|B1: Core Service - Serve Alaska - Provide National Service and volunteerism opportunities within Alaska|
Target #1: The number of beneficiaries being served by AmeriCorps members and recruited volunteers will increase annually.
Analysis of results and challenges: Serve Alaska is responsible for recruitment and placement of volunteers in programs that receive assistance under the national service laws and ensure outreach to diverse community-based agencies that serve underrepresented populations. Starting in 2012, Serve Alaska contracted with a web-based reporting system called OnCorps that counted overall attendees instead of individual beneficiaries. This system was specifically designed to comply with Federal AmeriCorps programmatic and fiscal management. The system tracks and calculates required Federal and Alaskan demographics including the number Alaskan beneficiaries served. The significant decrease in beneficiaries served in 2016 is due to a loss of three programs. Over the 2014-2016 timeframe, Serve Alaska’s funded portfolio decreased by over half. 2018 numbers stayed fairly steady as new programs came onboard throughout the year.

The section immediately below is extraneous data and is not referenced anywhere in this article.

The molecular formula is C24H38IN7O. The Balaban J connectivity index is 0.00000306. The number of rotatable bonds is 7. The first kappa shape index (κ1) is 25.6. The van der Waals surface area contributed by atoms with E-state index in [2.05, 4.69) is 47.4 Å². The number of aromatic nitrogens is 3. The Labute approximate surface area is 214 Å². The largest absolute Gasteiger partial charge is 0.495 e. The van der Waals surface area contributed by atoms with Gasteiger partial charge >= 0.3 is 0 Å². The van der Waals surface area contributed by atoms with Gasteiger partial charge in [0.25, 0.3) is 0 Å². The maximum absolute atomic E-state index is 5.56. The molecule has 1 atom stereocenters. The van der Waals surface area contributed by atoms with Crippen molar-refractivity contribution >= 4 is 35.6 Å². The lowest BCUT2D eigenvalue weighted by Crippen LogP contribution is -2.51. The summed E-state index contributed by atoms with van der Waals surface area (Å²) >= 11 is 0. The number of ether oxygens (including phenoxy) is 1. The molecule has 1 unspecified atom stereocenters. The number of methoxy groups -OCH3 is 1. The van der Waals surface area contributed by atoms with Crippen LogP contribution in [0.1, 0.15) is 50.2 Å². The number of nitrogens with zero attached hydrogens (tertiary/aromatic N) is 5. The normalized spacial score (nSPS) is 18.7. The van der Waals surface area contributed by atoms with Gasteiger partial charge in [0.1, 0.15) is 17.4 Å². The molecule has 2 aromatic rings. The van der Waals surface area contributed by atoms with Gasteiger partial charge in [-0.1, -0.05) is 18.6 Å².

Target #2: The number of volunteers recruited by AmeriCorps members in Alaska will increase annually.
Analysis of results and challenges: Through outreach efforts and coordination with the Corporation for National and Service, Serve Alaska helps Alaskan secure valuable work skills and experience while reaping the benefits of responsible citizenship and community service. The commission has helped to recruit, train, and deploy 2,500 volunteers across Alaska to address needs in education, homeland security, the environmental arena and public safety.